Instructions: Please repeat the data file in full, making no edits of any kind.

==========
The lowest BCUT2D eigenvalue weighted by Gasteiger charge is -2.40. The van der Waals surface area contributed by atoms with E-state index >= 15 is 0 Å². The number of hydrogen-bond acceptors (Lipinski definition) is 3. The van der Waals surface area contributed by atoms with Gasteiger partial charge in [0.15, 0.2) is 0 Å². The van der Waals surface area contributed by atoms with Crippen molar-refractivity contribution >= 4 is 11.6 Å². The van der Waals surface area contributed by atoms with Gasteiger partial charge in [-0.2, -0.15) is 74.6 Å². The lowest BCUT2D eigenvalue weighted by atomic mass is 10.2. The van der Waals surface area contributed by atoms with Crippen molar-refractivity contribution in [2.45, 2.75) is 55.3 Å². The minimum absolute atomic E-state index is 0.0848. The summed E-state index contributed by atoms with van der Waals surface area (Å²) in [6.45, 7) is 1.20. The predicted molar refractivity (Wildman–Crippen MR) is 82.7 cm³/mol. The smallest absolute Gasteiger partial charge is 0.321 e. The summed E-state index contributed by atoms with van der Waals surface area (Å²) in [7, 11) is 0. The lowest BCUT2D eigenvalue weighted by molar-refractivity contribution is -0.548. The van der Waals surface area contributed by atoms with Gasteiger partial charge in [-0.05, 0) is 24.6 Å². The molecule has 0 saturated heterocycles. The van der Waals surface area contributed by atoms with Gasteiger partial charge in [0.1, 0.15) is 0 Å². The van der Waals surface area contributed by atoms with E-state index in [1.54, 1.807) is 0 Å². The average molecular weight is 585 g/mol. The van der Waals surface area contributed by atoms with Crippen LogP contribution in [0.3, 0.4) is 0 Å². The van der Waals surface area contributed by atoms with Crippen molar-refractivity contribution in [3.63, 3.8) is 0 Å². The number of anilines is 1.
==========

The lowest BCUT2D eigenvalue weighted by Gasteiger charge is -2.40. The van der Waals surface area contributed by atoms with E-state index >= 15 is 0 Å². The number of hydrogen-bond acceptors (Lipinski definition) is 3. The van der Waals surface area contributed by atoms with Gasteiger partial charge in [0.15, 0.2) is 0 Å². The van der Waals surface area contributed by atoms with Crippen molar-refractivity contribution >= 4 is 11.6 Å². The van der Waals surface area contributed by atoms with Gasteiger partial charge in [-0.2, -0.15) is 74.6 Å². The lowest BCUT2D eigenvalue weighted by atomic mass is 10.2. The van der Waals surface area contributed by atoms with Crippen molar-refractivity contribution in [2.45, 2.75) is 55.3 Å². The minimum absolute atomic E-state index is 0.0848. The summed E-state index contributed by atoms with van der Waals surface area (Å²) in [6.45, 7) is 1.20. The predicted molar refractivity (Wildman–Crippen MR) is 82.7 cm³/mol. The smallest absolute Gasteiger partial charge is 0.321 e. The summed E-state index contributed by atoms with van der Waals surface area (Å²) in [7, 11) is 0. The lowest BCUT2D eigenvalue weighted by molar-refractivity contribution is -0.548. The van der Waals surface area contributed by atoms with Gasteiger partial charge in [-0.05, 0) is 24.6 Å². The molecule has 0 saturated heterocycles. The van der Waals surface area contributed by atoms with Gasteiger partial charge in [0.1, 0.15) is 0 Å². The van der Waals surface area contributed by atoms with E-state index in [1.54, 1.807) is 0 Å². The average molecular weight is 585 g/mol. The van der Waals surface area contributed by atoms with Crippen LogP contribution in [0.3, 0.4) is 0 Å². The van der Waals surface area contributed by atoms with Crippen molar-refractivity contribution in [3.63, 3.8) is 0 Å². The number of anilines is 1.